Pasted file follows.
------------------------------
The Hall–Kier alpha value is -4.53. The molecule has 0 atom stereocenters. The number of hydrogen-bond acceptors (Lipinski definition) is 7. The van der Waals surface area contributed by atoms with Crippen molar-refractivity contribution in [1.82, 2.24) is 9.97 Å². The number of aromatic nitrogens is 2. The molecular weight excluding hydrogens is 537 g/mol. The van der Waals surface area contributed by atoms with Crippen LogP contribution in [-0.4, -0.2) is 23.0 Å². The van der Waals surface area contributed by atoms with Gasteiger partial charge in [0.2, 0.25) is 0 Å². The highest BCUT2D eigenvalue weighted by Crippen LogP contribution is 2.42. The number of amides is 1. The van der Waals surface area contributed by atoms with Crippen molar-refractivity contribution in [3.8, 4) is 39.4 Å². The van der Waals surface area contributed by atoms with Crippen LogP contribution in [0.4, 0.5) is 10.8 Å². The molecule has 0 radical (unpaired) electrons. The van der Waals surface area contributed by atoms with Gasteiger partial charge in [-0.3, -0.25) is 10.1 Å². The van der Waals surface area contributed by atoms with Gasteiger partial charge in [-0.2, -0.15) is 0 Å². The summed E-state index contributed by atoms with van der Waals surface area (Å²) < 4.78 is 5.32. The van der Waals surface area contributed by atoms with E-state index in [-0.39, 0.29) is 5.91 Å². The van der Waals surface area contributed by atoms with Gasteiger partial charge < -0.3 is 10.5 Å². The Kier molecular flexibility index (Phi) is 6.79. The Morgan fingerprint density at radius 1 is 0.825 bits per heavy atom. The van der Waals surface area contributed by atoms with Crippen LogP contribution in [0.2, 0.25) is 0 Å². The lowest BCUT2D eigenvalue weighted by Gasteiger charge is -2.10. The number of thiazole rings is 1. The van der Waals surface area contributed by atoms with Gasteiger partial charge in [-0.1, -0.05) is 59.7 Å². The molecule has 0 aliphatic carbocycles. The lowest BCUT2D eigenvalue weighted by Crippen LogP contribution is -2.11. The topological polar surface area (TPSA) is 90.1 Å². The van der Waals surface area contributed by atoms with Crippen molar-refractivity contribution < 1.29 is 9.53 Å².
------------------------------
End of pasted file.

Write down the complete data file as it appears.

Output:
The Hall–Kier alpha value is -4.53. The molecule has 0 atom stereocenters. The number of hydrogen-bond acceptors (Lipinski definition) is 7. The van der Waals surface area contributed by atoms with Crippen molar-refractivity contribution in [1.82, 2.24) is 9.97 Å². The number of aromatic nitrogens is 2. The molecular weight excluding hydrogens is 537 g/mol. The van der Waals surface area contributed by atoms with Crippen LogP contribution in [-0.4, -0.2) is 23.0 Å². The van der Waals surface area contributed by atoms with Gasteiger partial charge in [0.2, 0.25) is 0 Å². The highest BCUT2D eigenvalue weighted by Crippen LogP contribution is 2.42. The number of amides is 1. The van der Waals surface area contributed by atoms with Crippen molar-refractivity contribution in [3.8, 4) is 39.4 Å². The van der Waals surface area contributed by atoms with Crippen LogP contribution in [0.4, 0.5) is 10.8 Å². The molecule has 0 radical (unpaired) electrons. The van der Waals surface area contributed by atoms with Gasteiger partial charge in [-0.3, -0.25) is 10.1 Å². The van der Waals surface area contributed by atoms with Gasteiger partial charge in [-0.2, -0.15) is 0 Å². The summed E-state index contributed by atoms with van der Waals surface area (Å²) < 4.78 is 5.32. The van der Waals surface area contributed by atoms with E-state index in [-0.39, 0.29) is 5.91 Å². The van der Waals surface area contributed by atoms with Gasteiger partial charge < -0.3 is 10.5 Å². The Kier molecular flexibility index (Phi) is 6.79. The Morgan fingerprint density at radius 1 is 0.825 bits per heavy atom. The van der Waals surface area contributed by atoms with Crippen LogP contribution in [0.2, 0.25) is 0 Å². The lowest BCUT2D eigenvalue weighted by Gasteiger charge is -2.10. The number of thiazole rings is 1. The van der Waals surface area contributed by atoms with Gasteiger partial charge in [-0.1, -0.05) is 59.7 Å². The molecule has 0 aliphatic carbocycles. The lowest BCUT2D eigenvalue weighted by Crippen LogP contribution is -2.11. The topological polar surface area (TPSA) is 90.1 Å². The van der Waals surface area contributed by atoms with Crippen molar-refractivity contribution < 1.29 is 9.53 Å².